Rwanda warns Burundi over political unrest

2015-05-05 11:19
Burundian riot police chase away protesters after blocking the roads in Musaga, on the outskirts of Bujumbura. (Simon Maina, AFP)

Burundian riot police chase away protesters after blocking the roads in Musaga, on the outskirts of Bujumbura. (Simon Maina, AFP)

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Kigali - Rwanda has warned neighbouring Burundi it must protect civilians in ongoing political unrest, saying it was concerned at reports Rwandan rebels were involved as thousands of refugees flee.

"While we respect Burundi's sovereignty in addressing internal matters, Rwanda considers the safety of innocent population as a regional and international responsibility," Foreign Minister Louise Mushikiwabo said in a statement late on Monday.

"Rwanda urges the government of Burundi to take immediate necessary steps to ensure the protection of its population, end the worsening humanitarian situation and restore peace," a foreign ministry statement added.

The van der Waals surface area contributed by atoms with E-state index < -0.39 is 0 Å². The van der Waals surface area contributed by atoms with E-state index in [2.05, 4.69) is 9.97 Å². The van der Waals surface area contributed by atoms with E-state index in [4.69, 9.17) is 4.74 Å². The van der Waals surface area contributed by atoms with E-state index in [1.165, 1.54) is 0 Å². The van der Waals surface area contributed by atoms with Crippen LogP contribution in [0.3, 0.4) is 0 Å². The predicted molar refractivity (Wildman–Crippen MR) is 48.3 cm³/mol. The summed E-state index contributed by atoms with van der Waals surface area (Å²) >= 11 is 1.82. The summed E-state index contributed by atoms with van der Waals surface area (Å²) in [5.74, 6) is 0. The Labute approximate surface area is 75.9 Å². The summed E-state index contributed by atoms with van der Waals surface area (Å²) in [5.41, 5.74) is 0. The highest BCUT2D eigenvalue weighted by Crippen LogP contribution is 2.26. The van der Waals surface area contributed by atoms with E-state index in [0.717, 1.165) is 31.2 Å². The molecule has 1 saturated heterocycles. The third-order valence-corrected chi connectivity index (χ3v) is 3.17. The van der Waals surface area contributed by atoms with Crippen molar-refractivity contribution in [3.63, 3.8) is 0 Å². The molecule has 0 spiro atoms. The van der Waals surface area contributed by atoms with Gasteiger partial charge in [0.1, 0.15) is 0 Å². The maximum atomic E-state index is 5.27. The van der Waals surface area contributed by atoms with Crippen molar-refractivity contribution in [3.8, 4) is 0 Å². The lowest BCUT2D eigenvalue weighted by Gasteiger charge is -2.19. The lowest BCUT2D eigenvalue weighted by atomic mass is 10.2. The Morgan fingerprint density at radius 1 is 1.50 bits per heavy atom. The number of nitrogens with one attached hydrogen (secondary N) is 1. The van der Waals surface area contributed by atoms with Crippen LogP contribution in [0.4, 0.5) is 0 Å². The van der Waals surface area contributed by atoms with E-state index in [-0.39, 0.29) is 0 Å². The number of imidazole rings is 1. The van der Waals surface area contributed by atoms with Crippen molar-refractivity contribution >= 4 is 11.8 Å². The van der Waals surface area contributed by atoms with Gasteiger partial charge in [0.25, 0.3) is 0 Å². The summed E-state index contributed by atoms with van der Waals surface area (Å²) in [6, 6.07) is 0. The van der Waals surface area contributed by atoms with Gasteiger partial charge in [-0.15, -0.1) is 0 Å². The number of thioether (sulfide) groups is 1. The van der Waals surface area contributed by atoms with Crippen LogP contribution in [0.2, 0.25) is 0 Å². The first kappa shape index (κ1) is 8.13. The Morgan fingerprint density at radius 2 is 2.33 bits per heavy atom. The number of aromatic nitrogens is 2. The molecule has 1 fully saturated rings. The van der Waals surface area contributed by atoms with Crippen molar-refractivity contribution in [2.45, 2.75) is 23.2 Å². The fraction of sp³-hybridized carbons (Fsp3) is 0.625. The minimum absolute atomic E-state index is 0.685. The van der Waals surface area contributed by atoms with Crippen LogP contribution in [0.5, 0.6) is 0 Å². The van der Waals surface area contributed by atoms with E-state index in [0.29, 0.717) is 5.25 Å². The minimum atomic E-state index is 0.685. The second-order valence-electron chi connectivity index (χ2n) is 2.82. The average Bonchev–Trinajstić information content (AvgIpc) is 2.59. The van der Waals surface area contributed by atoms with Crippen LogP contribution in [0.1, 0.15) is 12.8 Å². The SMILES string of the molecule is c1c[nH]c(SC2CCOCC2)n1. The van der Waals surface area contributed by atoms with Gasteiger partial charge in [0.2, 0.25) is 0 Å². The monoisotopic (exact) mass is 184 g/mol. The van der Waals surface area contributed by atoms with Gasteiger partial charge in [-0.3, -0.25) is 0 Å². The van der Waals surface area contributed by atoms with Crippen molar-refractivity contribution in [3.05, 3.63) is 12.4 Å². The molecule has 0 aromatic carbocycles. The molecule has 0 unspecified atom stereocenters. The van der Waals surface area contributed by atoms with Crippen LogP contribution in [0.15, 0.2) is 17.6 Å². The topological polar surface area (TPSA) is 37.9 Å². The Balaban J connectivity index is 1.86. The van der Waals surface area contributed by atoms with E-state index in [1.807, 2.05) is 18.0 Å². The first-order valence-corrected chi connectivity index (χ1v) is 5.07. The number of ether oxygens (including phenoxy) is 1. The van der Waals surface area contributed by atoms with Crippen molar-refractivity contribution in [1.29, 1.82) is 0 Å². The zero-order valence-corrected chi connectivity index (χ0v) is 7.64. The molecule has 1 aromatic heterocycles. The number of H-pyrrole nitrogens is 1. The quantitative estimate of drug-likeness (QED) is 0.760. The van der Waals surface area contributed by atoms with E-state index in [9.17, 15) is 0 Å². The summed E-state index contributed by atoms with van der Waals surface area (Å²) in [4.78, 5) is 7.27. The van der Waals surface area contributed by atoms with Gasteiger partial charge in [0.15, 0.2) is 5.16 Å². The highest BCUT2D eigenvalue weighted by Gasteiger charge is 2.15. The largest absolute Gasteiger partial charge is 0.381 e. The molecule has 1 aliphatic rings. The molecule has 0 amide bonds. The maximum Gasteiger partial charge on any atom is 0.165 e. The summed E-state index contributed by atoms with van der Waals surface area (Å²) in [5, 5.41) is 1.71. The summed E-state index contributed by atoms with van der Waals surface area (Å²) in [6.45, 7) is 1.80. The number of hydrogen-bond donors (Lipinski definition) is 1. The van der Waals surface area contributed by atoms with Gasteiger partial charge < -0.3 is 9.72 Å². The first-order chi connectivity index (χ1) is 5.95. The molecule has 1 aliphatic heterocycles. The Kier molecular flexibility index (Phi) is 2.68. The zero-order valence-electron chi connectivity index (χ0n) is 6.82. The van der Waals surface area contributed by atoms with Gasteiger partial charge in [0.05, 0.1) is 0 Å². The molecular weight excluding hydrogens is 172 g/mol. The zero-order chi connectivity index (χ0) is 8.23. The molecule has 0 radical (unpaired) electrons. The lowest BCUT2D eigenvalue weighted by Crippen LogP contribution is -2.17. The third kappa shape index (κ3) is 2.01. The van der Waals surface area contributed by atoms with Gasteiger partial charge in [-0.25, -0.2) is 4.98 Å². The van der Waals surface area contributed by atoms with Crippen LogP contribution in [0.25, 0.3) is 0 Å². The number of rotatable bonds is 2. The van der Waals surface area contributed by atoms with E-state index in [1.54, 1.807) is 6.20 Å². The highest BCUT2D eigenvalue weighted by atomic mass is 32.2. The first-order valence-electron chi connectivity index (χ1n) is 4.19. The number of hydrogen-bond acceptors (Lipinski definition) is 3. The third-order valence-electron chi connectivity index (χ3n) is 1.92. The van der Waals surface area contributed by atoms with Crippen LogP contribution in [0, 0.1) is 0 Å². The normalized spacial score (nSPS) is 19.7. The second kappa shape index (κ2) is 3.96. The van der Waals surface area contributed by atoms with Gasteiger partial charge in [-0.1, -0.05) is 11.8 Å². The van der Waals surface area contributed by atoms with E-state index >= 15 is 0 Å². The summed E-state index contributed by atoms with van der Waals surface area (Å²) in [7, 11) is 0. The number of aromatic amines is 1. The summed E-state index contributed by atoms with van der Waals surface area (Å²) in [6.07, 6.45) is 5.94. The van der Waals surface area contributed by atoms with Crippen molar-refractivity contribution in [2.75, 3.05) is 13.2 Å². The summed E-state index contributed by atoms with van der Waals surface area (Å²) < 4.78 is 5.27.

Mushikiwabo said she was concerned at "reports" violence was linked to ethnic Hutu rebels of the Democratic Front for the Liberation of Rwanda (FDLR).

The FDLR has been active in Democratic Republic of Congo - regions bordering both Rwanda and Burundi - since crossing over the border from Rwanda after the 1994 genocide of mainly Tutsi people there.

Unrest and violence

Rwanda has previously sent troops into DRC to target the rebels.

"We take seriously the reports of links to FDLR, the hundreds refugees crossing into Rwanda daily and above all the imperative of protection of civilians," Mushikiwabo added.

Burundi, where a 13-year civil war between Tutsis and Hutus ended only in 2006, has been rocked by violent protests since the ruling party designated President Pierre Nkurunziza to run in elections for a third term, in apparent defiance of the constitution and the Arusha accords which ended the war.

Nkurunziza, a former rebel leader and born-again Christian, comes from Burundi's Hutu majority.

Over 30 000 Burundians have fled as refugees into neighbouring nations, some 25 000 of those northwards to Rwanda.

"Increasing reports of unrest and violence targeting unarmed civilians are particularly worrying," the Rwandan statement added.

Read more on:    hutus  |  tutsis  |  pierre nkurunziza  |  burundi  |  rwanda  |  east africa  |  burundi elections 2015  |  burundi protests

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